[NSFW THEATER] NAIL GUN MASSACRE (1985)

 

 

There have been flashes of brilliance that disappeared as quickly as they arrived; career defining films of first time directors that stand alone, without further additions to the filmography. Herk Harvey may have worked on dozens of industrials and educational videos but the only feature he ever made was CARNIVAL OF SOULS (1962) which managed to go from an obscure low-budget horror film to a respected piece of art, earning it a spot within the Criterion Collection. The award for most well known one-and-done film of all time belongs to Charles Laughton’s NIGHT OF THE HUNTER (1955). With its fusion of fairytale horror with noir crime drama, NIGHT OF THE HUNTER has earned a place in film history by entering both the Criterion Collection and the National Film Registry as well as influencing David Lynch, Martin Scorsese and the Coen brothers. Despite being the only film that Charles Laughton directed, it wasn’t the only film that he worked on, having acted in over fifty features (including Dr. Moreau in 1932’s ISLAND OF LOST SOULS). The same can not be said about Bill Leslie and Terry Lofton, the brain trust behind NAIL GUN MASSACRE (1985).

 

 

The first of NAIL GUN MASSACRE’s many mistakes comes with its attempt to place itself within the slasher tradition. When John Carpenter’s HALLOWEEN (1978) pulled in a worldwide gross of $60,000,000 off of a $300,000 budget, it inspired a slew of copycat productions — some great, some not-so-great — that flooded the market with boobs, blades, and blood. Because of the low budgets expected of these films, and the hoped for large return on the investment, the slasher film quite often attracted new talent to the industry and served as a proving ground for the want-to-be filmmakers. Contemporary scholarship buts the decline of the subgenre at ‘85-’86; the established series’ — HALLOWEEN; A NIGHTMARE ON ELM STREET; FRIDAY THE 13TH — continued to come out, slowly, but for the most part the subgenre capsized due to taking on too much weight, too quickly. It was into this declining subgenre that NAIL GUN MASSACRE was released — first in Spain in 1985, then in America in 1987, missing the slasher window entirely. The fact that the filmmakers couldn’t identify the decline of the subgenre — and, by result, the smaller chance of making their money back – demonstrates the first of many errors of judgement that plague — and enhance — NAIL GUN MASSACRE.

 

 

The plot of the film is simplicity itself, when boiled down — there is a massacre that is perpetrated with a nail gun; it’s the details that complicate things. We cold open with a gangrape, an assault on good taste immediately, only to transition to the weirdest murder setpiece. A lady and her child hang clothing outside of the homestead while the husband yells angrily at her for not having any clean shirts; a cameo dressed, motorbike helmet wearing figure shoots and murders the husband with a nail gun, sprouting the world’s worst one-liners. The figure is gone by the time the victim’s wife finds the body which only serves to demonstrate another fault of the film: it completely lacks an understanding of distance and sound. Let me demonstrate by looking at a scene later on in the film; a young couple are off having sex in the woods, the killer stands directly next to them and shoots and kills the man. His dead body slumps against the lady and she wonders what is wrong with him and, despite the fact that if she opened her eyes she would see the killer, never acknowledges the sound of the nail gun going off. But the friend that they left behind, outside of the woods, 150 feet away — there is a lot of distances spoken about in the dialogue – hears the shot and panics in fear. In a movie that features almost zero continuity, the weirdest doctor/patient sex game, a failed PSYCHO (1960) bait-and-switch, and the line “I’ll go ahead and dump my computer into your system,” it’s the failure to understand the basic concept of sound that stands out.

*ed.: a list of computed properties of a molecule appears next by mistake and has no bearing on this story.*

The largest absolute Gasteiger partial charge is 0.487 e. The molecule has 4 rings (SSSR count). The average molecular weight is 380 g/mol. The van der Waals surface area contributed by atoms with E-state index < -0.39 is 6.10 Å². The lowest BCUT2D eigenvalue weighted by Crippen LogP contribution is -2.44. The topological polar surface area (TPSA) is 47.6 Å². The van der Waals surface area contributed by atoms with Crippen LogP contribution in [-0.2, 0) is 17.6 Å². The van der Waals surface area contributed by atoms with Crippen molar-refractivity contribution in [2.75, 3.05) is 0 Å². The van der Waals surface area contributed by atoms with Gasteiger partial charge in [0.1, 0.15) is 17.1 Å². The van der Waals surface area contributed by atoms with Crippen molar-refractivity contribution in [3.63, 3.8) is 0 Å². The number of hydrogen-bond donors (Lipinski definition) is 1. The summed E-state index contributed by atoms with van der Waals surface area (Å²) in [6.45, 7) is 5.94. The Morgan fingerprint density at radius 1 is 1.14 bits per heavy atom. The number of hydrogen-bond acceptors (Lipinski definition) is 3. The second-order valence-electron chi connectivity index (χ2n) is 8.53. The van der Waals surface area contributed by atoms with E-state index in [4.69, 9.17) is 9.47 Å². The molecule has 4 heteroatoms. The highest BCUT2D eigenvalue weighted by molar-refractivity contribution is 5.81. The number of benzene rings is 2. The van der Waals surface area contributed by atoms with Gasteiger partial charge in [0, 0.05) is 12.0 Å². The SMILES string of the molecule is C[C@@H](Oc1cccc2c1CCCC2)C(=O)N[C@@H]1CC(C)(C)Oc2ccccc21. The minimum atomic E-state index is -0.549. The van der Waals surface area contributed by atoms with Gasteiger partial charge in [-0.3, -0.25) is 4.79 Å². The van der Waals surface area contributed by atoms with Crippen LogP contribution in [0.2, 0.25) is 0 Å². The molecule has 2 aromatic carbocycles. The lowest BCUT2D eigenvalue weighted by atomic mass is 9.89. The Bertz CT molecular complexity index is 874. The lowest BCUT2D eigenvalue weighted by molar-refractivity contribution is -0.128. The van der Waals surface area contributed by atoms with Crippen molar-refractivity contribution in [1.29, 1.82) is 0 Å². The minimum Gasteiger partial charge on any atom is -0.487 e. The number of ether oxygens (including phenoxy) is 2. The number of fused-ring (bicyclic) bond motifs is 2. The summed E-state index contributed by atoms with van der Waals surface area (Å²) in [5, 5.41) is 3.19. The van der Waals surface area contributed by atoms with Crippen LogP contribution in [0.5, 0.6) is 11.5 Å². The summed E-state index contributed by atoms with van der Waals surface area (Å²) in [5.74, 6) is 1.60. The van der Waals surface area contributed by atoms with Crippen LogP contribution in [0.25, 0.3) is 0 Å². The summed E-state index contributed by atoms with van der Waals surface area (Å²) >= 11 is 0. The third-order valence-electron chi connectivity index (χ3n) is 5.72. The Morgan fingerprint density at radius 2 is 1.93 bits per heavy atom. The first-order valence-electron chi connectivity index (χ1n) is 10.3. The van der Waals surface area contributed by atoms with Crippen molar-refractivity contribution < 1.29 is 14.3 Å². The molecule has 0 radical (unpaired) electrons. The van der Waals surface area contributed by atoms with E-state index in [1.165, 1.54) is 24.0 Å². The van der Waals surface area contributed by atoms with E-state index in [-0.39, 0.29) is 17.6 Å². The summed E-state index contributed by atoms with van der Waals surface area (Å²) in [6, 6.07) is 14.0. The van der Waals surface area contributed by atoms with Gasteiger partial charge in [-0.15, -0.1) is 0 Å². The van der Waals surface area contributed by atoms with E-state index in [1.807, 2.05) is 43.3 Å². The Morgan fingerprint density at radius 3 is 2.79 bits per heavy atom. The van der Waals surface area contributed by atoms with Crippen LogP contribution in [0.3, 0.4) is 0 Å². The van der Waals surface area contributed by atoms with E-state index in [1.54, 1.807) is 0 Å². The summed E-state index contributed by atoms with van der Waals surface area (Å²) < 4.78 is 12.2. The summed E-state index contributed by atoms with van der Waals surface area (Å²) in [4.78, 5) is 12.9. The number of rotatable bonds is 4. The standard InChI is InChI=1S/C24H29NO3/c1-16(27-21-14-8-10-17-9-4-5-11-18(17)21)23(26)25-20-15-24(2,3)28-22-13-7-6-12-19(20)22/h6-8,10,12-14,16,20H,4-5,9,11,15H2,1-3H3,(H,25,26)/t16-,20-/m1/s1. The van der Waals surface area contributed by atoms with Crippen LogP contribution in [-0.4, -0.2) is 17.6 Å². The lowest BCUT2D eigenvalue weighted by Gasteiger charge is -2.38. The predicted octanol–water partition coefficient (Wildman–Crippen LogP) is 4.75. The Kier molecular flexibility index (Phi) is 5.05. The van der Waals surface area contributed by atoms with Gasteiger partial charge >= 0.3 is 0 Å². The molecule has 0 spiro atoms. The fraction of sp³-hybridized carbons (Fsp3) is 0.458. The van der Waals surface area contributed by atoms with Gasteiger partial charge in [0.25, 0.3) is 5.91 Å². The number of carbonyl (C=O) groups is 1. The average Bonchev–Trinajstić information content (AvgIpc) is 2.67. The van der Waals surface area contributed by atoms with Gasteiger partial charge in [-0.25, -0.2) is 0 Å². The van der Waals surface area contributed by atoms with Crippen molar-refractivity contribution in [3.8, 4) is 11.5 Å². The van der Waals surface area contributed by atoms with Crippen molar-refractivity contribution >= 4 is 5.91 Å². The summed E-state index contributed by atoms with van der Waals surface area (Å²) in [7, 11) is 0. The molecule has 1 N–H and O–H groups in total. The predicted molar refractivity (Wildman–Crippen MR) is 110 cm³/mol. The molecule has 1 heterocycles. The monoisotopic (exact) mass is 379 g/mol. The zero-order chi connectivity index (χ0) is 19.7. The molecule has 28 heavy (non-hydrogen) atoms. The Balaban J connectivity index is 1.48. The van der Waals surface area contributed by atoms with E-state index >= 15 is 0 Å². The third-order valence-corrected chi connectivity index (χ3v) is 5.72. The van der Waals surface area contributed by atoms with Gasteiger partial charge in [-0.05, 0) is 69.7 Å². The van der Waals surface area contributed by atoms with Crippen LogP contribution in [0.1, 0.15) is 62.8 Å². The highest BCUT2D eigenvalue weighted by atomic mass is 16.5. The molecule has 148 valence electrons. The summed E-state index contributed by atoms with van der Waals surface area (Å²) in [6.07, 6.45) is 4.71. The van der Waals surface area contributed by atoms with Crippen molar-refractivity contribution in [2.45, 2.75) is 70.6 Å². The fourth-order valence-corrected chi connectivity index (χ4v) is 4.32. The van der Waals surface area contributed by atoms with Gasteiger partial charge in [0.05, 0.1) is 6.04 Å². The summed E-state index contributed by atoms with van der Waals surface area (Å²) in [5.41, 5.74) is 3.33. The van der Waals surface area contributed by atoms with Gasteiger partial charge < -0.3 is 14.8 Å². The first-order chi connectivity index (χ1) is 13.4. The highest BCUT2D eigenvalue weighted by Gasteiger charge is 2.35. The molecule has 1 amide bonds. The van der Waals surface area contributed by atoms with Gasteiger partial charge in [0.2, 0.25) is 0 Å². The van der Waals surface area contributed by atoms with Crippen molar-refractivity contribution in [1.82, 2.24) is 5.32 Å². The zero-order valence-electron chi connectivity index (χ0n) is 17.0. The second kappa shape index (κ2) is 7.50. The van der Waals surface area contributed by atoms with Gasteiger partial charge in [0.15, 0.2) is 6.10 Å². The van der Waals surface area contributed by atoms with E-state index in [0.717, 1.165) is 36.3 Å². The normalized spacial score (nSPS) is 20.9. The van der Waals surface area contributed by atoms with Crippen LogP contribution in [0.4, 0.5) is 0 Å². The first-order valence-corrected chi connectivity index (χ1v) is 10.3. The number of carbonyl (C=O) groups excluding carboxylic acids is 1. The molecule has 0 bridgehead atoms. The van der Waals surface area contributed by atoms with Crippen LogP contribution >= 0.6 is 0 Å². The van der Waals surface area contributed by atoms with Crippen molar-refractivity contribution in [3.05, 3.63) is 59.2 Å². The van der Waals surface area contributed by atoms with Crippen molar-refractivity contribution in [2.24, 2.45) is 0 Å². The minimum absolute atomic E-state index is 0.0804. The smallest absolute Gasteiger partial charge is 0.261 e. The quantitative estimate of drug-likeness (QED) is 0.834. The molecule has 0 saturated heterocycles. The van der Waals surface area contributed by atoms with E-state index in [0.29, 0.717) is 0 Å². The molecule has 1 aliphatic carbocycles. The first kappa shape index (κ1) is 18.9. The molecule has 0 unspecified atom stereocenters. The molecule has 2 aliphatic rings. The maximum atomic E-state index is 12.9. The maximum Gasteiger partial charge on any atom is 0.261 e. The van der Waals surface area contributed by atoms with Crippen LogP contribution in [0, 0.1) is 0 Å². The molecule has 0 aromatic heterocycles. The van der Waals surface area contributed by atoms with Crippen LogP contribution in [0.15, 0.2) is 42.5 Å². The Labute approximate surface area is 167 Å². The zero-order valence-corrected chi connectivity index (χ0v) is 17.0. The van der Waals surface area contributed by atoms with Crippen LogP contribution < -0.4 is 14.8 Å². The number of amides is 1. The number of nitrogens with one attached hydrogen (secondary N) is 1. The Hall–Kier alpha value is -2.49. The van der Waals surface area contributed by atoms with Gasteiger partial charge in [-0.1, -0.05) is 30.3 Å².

There are clues throughout the narrative that point towards the sheriff and doctor, working together for some odd reason, being the main characters but apparently the movie forgot to tell us; instead of having a character to hang your interest on, the film gives us an ensemble of rapists and mental defectives and asks us to pick our favorite from them. In part, it’s a case of a first time screenwriter; as well as a first time director; and first time editor; oh, and first/only time actors. But I will say this of the filmmakers: they knew how to pick a title and a poster; the title tells you everything you need to know going in, and the poster is the kind of badass that we lost with the end of the 1980s.

 

 

NAIL GUN MASSACRE unfolds like a film made by space aliens. Thanks to the good people at Synapse Films, it has managed to survive into the present day and while I’m not sure if you can say it’s so-bad-it’s-good, I definitely can say it’s so-bad-it’s-fascinating. Whether you watch it to learn how not to make a movie or to enjoy a trainwreck, NAIL GUN MASSACRE is an unforgettable — unforgivable? — experience.

 

 

 

 

 

 

 

 

 

 

 

 

Zack Long

Zack Long is an independent film historian with a focus on horror, an aspiring filmmaker, a cat owner, and host of the 'Paths of Glory; or How I Learned To Stop Worrying and Love the Shlock' podcast. When he isn’t working on something film related, you can find him ‘enjoying’ an overabundance of caffeine, or playing roleplaying games with his friends. Check out Paths of Glory at soundcloud.com/pathsofglorypod!

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